• Failure To Accommodate Disabilities Can Be Very Expensive
  • October 11, 2006 | Authors: Hugh J. D. McPhail; Glenn D. Tait
  • Law Firms: McLennan Ross LLP - Edmonton Office ; McLennan Ross LLP - Yellowknife Office
  • For many years, wrongful dismissal damages were understood to be largely limited to 24 months’ notice. That all changed with the Wallace decision (1997), when the Supreme Court of Canada ruled that "bad faith in the manner of discharge" would justify extending the "reasonable notice period" and therefore it could go beyond 24 months.

    In recent years, a new basis for damages, previously considered nearly unavailable, has come into play in some celebrated cases. Most celebrated of all was Keays v. Honda from Ontario, which was summarized in the appeal judgment:

    "Kevin Keays was terminated by Honda Canada Inc. (Honda) on March 29, 2000, after fourteen years of employment. He had developed Chronic Fatigue Syndrome (CFS) and had been directed by his employer to meet with its occupational medicine specialist, Dr. Brennan. He declined to do so without clarification from Honda as to the purpose of the meeting, the methodology to be used, and the parameters of Dr. Brennan's assessment. Honda refused to provide him with such clarification, and terminated him for disobeying its direction.

    "Keays sued for wrongful dismissal. After a twenty-nine day trial, McIsaac J. concluded that Keays had been terminated without just cause. The trial judge fixed fifteen months as the period of reasonable notice and added a further nine months for the manner of Keays' dismissal. In addition, he ordered $500,000 in punitive damages because he found that Honda's treatment of Keays constituted discrimination and harassment, was contrary to Ontario human rights legislation, and was both outrageous and high-handed. Finally, he awarded Keays costs on a substantial indemnity basis, together with a premium" [of 25% (for a total cost award of $610,000)].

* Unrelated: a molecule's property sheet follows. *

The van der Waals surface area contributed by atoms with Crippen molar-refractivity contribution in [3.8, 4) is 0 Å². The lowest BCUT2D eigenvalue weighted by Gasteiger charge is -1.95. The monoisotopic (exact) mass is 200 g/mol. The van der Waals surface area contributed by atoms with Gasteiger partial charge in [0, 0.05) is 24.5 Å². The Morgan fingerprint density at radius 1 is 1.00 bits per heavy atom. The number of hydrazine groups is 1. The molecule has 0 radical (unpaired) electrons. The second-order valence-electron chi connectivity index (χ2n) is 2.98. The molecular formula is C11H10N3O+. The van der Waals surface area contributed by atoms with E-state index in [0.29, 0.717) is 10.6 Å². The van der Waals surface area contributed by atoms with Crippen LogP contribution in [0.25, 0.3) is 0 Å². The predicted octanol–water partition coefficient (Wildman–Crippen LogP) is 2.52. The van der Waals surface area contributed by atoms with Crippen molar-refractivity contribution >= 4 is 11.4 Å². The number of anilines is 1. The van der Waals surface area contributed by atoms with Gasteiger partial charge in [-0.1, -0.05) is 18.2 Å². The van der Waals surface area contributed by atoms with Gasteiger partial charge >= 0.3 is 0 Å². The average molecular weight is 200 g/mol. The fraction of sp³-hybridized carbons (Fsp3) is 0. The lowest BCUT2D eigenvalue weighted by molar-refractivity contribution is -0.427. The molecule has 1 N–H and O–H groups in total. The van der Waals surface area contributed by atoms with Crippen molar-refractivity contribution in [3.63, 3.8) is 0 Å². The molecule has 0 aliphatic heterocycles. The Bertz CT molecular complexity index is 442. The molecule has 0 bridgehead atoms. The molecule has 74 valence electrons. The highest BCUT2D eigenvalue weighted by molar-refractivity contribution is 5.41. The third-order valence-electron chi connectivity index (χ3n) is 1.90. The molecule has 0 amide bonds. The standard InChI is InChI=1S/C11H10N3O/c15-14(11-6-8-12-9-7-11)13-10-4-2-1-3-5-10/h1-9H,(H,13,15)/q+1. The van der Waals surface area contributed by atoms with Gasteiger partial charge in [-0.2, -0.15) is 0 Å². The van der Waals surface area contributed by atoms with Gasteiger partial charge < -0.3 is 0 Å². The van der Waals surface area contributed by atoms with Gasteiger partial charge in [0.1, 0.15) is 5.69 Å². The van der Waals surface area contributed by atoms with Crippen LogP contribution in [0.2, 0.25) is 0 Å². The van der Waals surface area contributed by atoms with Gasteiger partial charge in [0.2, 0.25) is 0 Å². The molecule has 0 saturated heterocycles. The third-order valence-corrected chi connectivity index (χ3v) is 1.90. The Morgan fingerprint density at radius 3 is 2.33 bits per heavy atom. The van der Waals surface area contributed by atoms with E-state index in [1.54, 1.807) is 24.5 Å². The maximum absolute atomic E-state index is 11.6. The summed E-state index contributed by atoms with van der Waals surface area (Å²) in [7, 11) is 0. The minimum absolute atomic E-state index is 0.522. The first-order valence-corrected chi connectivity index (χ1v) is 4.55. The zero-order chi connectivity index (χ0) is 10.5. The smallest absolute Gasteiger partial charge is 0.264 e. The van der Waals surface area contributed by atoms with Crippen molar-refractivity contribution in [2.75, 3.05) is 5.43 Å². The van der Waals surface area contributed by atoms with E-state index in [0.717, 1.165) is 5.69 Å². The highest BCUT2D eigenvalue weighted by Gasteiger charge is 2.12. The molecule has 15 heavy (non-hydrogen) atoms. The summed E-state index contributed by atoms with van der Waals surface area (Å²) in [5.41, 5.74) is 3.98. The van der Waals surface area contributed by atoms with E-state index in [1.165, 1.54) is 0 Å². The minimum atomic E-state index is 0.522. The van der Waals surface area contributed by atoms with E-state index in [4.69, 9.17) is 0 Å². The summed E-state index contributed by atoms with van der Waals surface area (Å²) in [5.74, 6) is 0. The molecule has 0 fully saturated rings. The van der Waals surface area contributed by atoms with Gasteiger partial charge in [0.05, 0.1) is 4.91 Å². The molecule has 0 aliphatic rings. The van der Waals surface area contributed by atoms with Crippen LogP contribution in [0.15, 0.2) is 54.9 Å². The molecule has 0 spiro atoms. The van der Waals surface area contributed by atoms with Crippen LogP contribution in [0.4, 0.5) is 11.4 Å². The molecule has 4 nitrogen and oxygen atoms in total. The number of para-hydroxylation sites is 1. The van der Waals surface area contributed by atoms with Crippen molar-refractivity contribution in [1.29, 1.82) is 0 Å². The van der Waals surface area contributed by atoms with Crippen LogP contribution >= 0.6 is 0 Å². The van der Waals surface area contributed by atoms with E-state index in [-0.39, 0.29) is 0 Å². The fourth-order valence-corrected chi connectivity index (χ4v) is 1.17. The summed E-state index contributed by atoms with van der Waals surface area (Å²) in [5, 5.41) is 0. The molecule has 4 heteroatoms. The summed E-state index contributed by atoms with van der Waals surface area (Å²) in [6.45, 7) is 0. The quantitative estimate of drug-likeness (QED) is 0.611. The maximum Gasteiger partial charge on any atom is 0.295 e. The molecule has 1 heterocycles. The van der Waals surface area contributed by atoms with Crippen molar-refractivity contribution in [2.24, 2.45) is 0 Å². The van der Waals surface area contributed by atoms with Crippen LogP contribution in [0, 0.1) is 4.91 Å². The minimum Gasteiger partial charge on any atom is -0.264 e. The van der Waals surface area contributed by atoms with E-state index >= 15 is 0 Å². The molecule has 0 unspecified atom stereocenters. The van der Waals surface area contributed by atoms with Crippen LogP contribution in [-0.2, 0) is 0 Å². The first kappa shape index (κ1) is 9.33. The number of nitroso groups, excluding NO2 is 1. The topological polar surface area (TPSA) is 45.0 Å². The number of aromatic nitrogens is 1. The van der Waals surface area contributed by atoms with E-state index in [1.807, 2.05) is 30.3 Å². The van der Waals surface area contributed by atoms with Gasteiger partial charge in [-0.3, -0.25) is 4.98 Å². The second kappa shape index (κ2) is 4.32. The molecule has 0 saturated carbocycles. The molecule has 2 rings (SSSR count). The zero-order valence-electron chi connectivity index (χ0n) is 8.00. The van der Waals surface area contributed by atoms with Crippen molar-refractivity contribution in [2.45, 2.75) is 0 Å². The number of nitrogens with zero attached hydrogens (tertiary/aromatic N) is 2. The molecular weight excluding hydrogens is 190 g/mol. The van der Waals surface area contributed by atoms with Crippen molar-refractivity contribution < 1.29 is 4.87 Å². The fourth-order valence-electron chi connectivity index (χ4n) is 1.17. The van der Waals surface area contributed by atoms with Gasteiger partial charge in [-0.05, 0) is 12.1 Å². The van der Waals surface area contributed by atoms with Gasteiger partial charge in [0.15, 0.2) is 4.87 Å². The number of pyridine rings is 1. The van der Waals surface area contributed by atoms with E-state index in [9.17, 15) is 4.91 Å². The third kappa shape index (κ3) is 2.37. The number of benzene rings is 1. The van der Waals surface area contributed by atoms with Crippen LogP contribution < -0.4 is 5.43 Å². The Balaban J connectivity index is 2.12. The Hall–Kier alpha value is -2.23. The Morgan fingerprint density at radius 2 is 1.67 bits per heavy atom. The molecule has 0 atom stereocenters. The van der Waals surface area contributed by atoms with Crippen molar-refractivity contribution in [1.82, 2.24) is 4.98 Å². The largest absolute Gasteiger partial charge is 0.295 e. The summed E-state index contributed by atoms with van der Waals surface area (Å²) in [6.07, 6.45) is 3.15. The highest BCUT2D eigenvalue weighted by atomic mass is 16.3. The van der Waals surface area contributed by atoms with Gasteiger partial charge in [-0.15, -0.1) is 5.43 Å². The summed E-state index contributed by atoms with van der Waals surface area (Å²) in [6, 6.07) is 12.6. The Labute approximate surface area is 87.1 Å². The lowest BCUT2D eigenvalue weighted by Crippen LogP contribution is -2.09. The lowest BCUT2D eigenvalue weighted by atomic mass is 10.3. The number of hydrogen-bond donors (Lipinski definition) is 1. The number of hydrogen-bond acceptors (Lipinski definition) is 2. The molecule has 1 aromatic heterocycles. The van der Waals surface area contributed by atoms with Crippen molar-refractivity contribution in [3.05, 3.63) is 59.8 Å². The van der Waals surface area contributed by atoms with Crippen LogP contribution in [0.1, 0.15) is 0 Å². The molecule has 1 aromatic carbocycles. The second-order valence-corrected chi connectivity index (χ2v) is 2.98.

Last week, the Ontario Court of Appeal released the appeal judgment that employers had been anxiously waiting for. It upheld the decision in all respects except the majority (two of the three judges) reduced the punitive damage award to $100,000.

    Employers therefore should be aware that punitive damages can be obtained in wrongful dismissal cases and large sums awarded as punishment. It has been well-established that an "independently actionable wrong" is needed to justify punitive damages, but Keays concludes that a breach of human rights legislation is sufficient to fit this category. Keays could not have sued in the courts for "discrimination" under the human rights legislation, and if he had filed a human rights complaint the legislation would have limited him to damages of $25,000, but in the context of a wrongful dismissal suit he could, in the court's view, receive huge sums for punitive damages – damages that are primarily designed to punish the employer.

    The appellate court overturned some of the errors in fact made by the trial judge, which certainly make Honda's actions less serious than the trial judge said they were. In fact, at the end of the day, the majority listed the following facts as justifying the punitive damage award of $100,000:

    • Honda's intent to intimidate and eventually terminate the employee was for the purpose of depriving him of the accommodation he had earned.
    • Honda did not reveal the extremely damaging letter from Dr. Brennan until late in the trial.
    • Honda was aware of its obligation to accommodate and must have known it was wrong to terminate the accommodation without just cause and terminated the employee as an act of retaliation.
    • Honda knew that the employee valued his employment and that he was dependent upon it for disability benefits.
    • Honda knew that the employee was a victim of particular vulnerability because of his precarious medical condition.
    • Honda's refusal to deal with the employee's counsel who made a reasonable request to discuss accommodation of the employee's disability.
    If you were uncertain of the importance of making considerable effort to accommodate disabilities before, you should be in no doubt now that employers must work hard to accommodate any disabilities, or the damages against them could be considerable – one way or another.